- Milton's Satan in Paradise Lost After researching Satan and his kingdom, Hell, through the Bible and Paradise Lost to compare and contrast the two characterizations, I realized that Milton must have been a true Bible scholar. Milton’s Satan is described so closely to the Biblical view of Satan that it is often times hard to distinguish the two. Milton changed and elaborated on a few characteristics of his Satan and his Hell in order to create Paradise Lost, but based his characterization and his descriptions on his interpretation of the Bible, using his imagination to form a more vivid picture of how horrible Satan and Hell are in reality....   [tags: John Milton Satan Paradise Lost]

Better Essays
1787 words (5.1 pages)

Essay on Protagonist Of Paradise Lost : Satan

- Protagonist of Paradise Lost: Satan (Analyze Satan as the main character of Paradise Lost: is he a hero or villain?) During the seventeenth century John Milton dared to write an epic poem like no one had ever seen before. This work displays Milton 's genius because he wrote this epic after he became blind, yet he is very deliberate and crafty the way he develops the characters and the plot. Paradise Lost became a representation of a famous story from the Bible, specifically the book of Genesis which tells a story of the first man and woman that lived on Earth....   [tags: Epic poetry, Paradise Lost, Antagonist]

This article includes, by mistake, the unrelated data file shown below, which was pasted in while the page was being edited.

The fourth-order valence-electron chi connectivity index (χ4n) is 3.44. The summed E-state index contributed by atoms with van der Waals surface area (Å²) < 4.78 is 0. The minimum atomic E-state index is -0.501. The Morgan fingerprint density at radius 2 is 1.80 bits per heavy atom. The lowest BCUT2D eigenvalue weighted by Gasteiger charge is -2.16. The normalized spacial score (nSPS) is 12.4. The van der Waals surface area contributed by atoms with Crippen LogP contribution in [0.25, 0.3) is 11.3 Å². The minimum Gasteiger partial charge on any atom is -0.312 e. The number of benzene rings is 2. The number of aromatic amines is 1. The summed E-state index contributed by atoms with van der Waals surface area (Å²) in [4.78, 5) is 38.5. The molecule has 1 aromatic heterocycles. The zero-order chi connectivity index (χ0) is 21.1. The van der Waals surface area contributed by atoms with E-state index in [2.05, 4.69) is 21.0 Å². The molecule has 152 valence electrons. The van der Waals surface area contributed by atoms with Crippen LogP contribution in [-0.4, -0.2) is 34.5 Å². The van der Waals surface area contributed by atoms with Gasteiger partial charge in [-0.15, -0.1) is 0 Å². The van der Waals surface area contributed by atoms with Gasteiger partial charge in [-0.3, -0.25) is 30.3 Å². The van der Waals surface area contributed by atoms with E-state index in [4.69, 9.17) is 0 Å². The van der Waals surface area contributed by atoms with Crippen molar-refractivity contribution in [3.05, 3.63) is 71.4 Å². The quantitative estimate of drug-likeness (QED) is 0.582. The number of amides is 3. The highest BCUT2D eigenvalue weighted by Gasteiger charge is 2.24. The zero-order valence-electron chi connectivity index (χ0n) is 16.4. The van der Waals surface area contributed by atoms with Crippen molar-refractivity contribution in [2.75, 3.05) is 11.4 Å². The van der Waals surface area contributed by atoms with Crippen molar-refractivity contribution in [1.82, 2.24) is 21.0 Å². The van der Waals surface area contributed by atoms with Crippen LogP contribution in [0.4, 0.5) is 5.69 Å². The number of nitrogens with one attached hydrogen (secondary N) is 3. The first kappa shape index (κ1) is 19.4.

Better Essays
1292 words (3.7 pages)

John Milton 's Paradise Lost Satan Essay

- Milton describes the relationship between Satan and God and Satan’s pride got in the way therefore casting Satan out of his original home. In Paradise Lost Satan we see how Milton will describe Satan as the relatable under dog in the poem and the democracy he creates will set up the possibilities of how the demons would come up to plan the fall of man to displace Adam and Eve from there home. We see Satan’s fall from the very beginning of the book, “by Satan himself on his own showing he suffered from a sense of injur 'd merit" (Book 1, 98)....   [tags: Paradise Lost, Adam and Eve, Garden of Eden, Hell]

Better Essays
1641 words (4.7 pages)

Is Satan the Epic Hero in Paradise Lost? Essay

- Young children and adults across the world are taught that God is a hero above the rest. He is both omnipotent and omnipresent, almost like how Santa Clause is described as to little children. God does no wrong and is incapable of committing a sin; He is a picture perfect being. Satan is God’s archenemy and polar opposite, he’s popularly known for his evil ways and the fiery inferno that he inhabits, described in the book Dante’s Inferno. Rarely do people confuse the idea that God is the hero and Satan is the evildoer that needs to be extinguished from the world....   [tags: John Milton, Satan, God, Hell, Heaven]

Better Essays
2134 words (6.1 pages)

Satan, the Core of Milton´s Paradise Lost Essay

- The great debate whether Satan is the hero of Milton’s Epic Poem, Paradise Lost, has been speculated for hundreds of years. Milton, a writer devoted to theology and the appraisal of God, may not have intended for his portrayal of Satan to be marked as heroic. Yet, this argument is valid and shares just how remarkable the study of literature can be. Milton wrote his tale of the fall of man in the 1674. His masterpiece is an example of how ideas of a society change with time. This is because it wasn’t until the 1800’s during the Romantic era, that people no longer saw the hero of literary works as perfect in every way....   [tags: theology, hero, poetry, Heaven vs Hell]